Marilyn Moore


Marilyn Moore



March 16, 2021

Black and Brown United in Action Organization Writes Letter to Governor Lamont to Encourage Declaring Racism a Public Health Crisis by Executive Order

Today, State Senator Marilyn Moore (D-Bridgeport), joined members of the Black and Brown United In Action group in writing a letter to Governor Lamont to encourage him to declare racism as a public health crisis by executive order. Senator Moore is committed to looking at everything through a racial equity lens in order to provide a more fair and equitable future for Black and Brown families in Connecticut.

“I have made the commitment to bring racial equity to all throughout Connecticut and by taking this action, we are one step closer to providing a safer and more just community for all,” said Senator Moore. “Governor Lamont can be part of the solution by declaring racism a public health crisis through executive order. It would help lead to the elimination of racial and ethnic inequities that currently exist while increasing opportunities for everyone.”

The letter sent to Governor Lamont is below:

March 16th, 2021

Re: Declare racism a Public Health Crisis by Executive Order Immediately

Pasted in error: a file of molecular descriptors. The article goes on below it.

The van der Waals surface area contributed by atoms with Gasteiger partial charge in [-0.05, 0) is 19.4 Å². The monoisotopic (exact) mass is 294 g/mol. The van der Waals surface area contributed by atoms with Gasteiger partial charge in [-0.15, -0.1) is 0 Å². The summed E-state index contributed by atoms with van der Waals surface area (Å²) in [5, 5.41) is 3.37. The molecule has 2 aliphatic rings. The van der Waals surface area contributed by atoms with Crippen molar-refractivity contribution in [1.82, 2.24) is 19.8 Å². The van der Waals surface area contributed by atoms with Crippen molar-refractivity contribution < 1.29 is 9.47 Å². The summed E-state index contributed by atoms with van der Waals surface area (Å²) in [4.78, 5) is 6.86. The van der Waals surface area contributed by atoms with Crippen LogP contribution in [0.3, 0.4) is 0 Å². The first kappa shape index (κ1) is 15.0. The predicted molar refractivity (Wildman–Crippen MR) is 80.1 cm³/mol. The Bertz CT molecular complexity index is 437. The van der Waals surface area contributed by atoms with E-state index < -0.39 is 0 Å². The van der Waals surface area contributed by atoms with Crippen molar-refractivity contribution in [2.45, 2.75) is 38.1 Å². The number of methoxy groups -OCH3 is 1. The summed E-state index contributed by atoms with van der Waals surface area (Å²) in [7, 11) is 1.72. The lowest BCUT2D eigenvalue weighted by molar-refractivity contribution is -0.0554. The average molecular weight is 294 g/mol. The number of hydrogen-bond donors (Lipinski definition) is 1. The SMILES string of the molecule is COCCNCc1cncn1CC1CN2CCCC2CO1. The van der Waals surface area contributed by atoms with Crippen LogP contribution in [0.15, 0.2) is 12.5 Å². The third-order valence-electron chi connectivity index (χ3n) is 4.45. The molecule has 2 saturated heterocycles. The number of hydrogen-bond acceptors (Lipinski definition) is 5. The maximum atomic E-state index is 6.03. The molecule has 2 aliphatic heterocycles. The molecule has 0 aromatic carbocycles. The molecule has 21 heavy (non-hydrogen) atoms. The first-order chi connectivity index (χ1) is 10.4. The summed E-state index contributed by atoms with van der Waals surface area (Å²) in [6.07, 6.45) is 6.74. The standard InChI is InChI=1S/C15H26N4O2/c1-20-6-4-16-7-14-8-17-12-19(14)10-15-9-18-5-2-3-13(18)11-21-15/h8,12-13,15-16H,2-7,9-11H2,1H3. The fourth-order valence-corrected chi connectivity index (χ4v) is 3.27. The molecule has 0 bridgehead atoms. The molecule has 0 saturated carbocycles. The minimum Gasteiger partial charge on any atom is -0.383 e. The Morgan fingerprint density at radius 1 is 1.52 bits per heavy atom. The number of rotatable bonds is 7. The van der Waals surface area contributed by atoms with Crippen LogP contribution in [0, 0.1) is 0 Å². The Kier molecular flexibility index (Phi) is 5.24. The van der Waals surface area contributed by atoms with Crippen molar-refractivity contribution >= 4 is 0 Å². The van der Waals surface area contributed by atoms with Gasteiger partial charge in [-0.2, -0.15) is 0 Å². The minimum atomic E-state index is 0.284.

Dear Governor Lamont,

We are Black and Brown United In Action, a grassroots organization located in New Haven, Connecticut and we are reaching out to encourage you to lead progressively and aggressively in the State of Connecticut by declaring racism a public health crisis by executive order.

As you are aware, slavery in Connecticut dates as far back as the mid-1600s. Connecticut’s growing agricultural industry fostered slavery’s expansion, and by the time of the American Revolution, Connecticut had the largest number of slaves in New England. Slaves were mentioned in Hartford from 1639 and in New Haven from 1644. As in the rest of New England, they were few until about 1700. Even in the early 1700s, direct slave imports to Connecticut were considered too few to be worth the trouble of taxing. The governor reported only 110 white and black servants in Connecticut in 1709. In 1730, the colony had a black population of 700, out of a total enumeration of 38,000.

Yet on the eve of the Revolution, Connecticut had the largest number of slaves (6,464) in New England. Jackson Turner Main, surveying Connecticut estate inventories, found that in 1700 one in 10 inventories included slaves, rising to one in 4 on the eve of the Revolution. Between 1756 and 1774, the proportion of slave to free in Connecticut increased by 40 percent. All the principal families of Norwich, Hartford, and New Haven were said to have one or two slaves. By 1774, half of all the ministers, lawyers, and public officials owned slaves, and a third of all the doctors. Connecticut’s large slave population apparently was based in the middle class. More people had the opportunity to own slaves than in Massachusetts or Rhode Island, so more did so.